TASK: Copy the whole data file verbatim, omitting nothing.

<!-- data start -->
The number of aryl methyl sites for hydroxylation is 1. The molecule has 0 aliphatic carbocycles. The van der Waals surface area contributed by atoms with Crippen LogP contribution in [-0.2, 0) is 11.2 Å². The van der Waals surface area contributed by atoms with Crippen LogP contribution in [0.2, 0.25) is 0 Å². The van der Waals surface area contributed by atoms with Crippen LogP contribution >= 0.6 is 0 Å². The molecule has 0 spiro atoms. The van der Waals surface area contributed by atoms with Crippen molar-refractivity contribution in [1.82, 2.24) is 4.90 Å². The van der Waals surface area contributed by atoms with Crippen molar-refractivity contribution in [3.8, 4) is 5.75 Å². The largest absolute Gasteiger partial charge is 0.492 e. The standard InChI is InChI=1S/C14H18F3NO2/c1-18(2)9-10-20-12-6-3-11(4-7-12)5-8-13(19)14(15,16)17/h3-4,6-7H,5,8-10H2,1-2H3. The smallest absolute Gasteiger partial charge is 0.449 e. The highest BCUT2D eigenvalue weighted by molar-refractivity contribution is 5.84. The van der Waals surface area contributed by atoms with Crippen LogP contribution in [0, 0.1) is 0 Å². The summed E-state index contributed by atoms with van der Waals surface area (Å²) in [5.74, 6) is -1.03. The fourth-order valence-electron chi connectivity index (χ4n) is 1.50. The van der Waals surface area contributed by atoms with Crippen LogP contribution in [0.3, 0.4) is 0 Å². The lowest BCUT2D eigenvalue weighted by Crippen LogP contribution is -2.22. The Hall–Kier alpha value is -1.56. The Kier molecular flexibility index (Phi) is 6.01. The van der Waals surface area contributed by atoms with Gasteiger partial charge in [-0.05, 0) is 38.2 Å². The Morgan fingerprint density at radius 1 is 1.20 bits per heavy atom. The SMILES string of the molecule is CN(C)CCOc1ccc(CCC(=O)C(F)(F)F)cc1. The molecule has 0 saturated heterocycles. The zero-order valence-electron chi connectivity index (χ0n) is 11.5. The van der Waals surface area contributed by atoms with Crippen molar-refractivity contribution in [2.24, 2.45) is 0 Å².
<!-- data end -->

The number of aryl methyl sites for hydroxylation is 1. The molecule has 0 aliphatic carbocycles. The van der Waals surface area contributed by atoms with Crippen LogP contribution in [-0.2, 0) is 11.2 Å². The van der Waals surface area contributed by atoms with Crippen LogP contribution in [0.2, 0.25) is 0 Å². The van der Waals surface area contributed by atoms with Crippen LogP contribution >= 0.6 is 0 Å². The molecule has 0 spiro atoms. The van der Waals surface area contributed by atoms with Crippen molar-refractivity contribution in [1.82, 2.24) is 4.90 Å². The van der Waals surface area contributed by atoms with Crippen molar-refractivity contribution in [3.8, 4) is 5.75 Å². The largest absolute Gasteiger partial charge is 0.492 e. The standard InChI is InChI=1S/C14H18F3NO2/c1-18(2)9-10-20-12-6-3-11(4-7-12)5-8-13(19)14(15,16)17/h3-4,6-7H,5,8-10H2,1-2H3. The smallest absolute Gasteiger partial charge is 0.449 e. The highest BCUT2D eigenvalue weighted by molar-refractivity contribution is 5.84. The van der Waals surface area contributed by atoms with Crippen LogP contribution in [0, 0.1) is 0 Å². The summed E-state index contributed by atoms with van der Waals surface area (Å²) in [5.74, 6) is -1.03. The fourth-order valence-electron chi connectivity index (χ4n) is 1.50. The van der Waals surface area contributed by atoms with Crippen LogP contribution in [0.3, 0.4) is 0 Å². The lowest BCUT2D eigenvalue weighted by Crippen LogP contribution is -2.22. The Hall–Kier alpha value is -1.56. The Kier molecular flexibility index (Phi) is 6.01. The van der Waals surface area contributed by atoms with Gasteiger partial charge in [-0.05, 0) is 38.2 Å². The Morgan fingerprint density at radius 1 is 1.20 bits per heavy atom. The SMILES string of the molecule is CN(C)CCOc1ccc(CCC(=O)C(F)(F)F)cc1. The molecule has 0 saturated heterocycles. The zero-order valence-electron chi connectivity index (χ0n) is 11.5. The van der Waals surface area contributed by atoms with Crippen molar-refractivity contribution in [2.24, 2.45) is 0 Å².